WHO to help Sri Lanka  manufacture anti-venom drugs

by Dasun Edirisinghe

The World Health Organisation (WHO) would help Sri Lanka establish anti–venom manufacturing facilities, as some foreign products available in the country were not effective, a top official said yesterday.

WHO Country Representative Dr. F. R. Metha said that some patients had succumbed to the bites of venomous snakes in spite of being given imported anti-venom.

It proved that the anti–venom drugs currently available did not work as regards certain snake species endemic to Sri Lanka, he said.

Dr. Metha was addressing a media seminar, organised by the Toxicology and National Poisons Information Centre (TNPIC) of the National Hospital of Sri Lanka, to create public awareness of the National Poison Prevention Week, which begins next Monday.

He said that he had travelled all over the country and most cases of snake bites were reported from the Northern Province. especially in the Kilinochchi and Mullaitivu Districts.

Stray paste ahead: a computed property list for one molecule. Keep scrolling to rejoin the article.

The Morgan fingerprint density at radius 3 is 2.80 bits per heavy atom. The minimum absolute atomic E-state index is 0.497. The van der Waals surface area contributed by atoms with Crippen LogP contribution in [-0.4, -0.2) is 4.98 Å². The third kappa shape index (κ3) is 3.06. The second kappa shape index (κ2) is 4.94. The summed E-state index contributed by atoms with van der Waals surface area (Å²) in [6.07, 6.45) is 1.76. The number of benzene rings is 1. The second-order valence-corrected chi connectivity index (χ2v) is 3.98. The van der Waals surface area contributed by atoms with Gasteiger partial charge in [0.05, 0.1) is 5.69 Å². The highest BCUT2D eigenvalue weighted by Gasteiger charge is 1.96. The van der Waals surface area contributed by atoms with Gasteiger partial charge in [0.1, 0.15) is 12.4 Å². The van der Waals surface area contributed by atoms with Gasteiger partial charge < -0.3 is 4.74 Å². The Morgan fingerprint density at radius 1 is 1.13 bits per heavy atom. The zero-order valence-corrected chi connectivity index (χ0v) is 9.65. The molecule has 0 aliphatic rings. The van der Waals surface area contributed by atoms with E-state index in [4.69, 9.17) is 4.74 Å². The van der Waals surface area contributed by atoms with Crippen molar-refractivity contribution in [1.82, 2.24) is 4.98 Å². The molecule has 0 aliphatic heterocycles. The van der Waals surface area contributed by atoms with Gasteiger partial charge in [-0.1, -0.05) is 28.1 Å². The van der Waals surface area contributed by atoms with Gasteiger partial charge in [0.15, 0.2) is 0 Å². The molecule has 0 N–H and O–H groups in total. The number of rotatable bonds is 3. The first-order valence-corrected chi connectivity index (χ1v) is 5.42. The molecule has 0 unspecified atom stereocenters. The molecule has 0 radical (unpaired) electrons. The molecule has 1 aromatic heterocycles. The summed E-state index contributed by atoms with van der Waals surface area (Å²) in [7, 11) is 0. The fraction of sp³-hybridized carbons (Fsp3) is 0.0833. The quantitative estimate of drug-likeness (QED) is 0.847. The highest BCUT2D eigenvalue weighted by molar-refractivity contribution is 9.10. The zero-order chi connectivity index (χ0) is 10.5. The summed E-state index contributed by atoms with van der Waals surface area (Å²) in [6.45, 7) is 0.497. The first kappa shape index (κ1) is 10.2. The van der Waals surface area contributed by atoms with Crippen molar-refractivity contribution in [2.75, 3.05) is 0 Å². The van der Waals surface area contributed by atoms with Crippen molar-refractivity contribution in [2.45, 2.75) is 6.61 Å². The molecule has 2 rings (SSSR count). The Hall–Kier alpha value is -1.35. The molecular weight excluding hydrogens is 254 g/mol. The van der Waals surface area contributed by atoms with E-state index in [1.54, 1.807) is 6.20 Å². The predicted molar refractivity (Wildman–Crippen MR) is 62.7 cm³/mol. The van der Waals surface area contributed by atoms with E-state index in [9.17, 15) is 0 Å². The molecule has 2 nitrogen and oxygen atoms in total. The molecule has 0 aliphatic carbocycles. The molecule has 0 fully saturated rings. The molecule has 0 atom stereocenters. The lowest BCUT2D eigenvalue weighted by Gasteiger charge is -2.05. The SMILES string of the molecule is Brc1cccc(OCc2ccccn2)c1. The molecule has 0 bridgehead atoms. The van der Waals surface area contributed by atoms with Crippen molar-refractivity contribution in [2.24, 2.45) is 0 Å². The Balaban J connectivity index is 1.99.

Dr. Metha said that his organisation was happy about Sri Lanka’s tackling of poisons, but pesticide was still a problem despite health authorities having launched several awareness programmes.

"The WHO continues to support anti-poison activities in Sri Lanka on an annual basis," he said.

Senior Research Officer of the Pesticide Registrar’s Office, Dr. Sumith Jayakody, said that from time to time several pesticides had been banned in Sri Lanka.

Dr. Jayakody said that they had taken a decision last week to reuse the packages of pesticides including bottles, plastic containers etc. only to minimise them being transferred for normal use.

Head of the TNPIC Dr. Waruna Gunathilake said that the National Poison Prevention Week would be held from Oct. 28 to No. 03.

He said that they would introduce an Electronic Waste Management System at the NHSL with the support of the Central Environmental Authority as the main event of the week.


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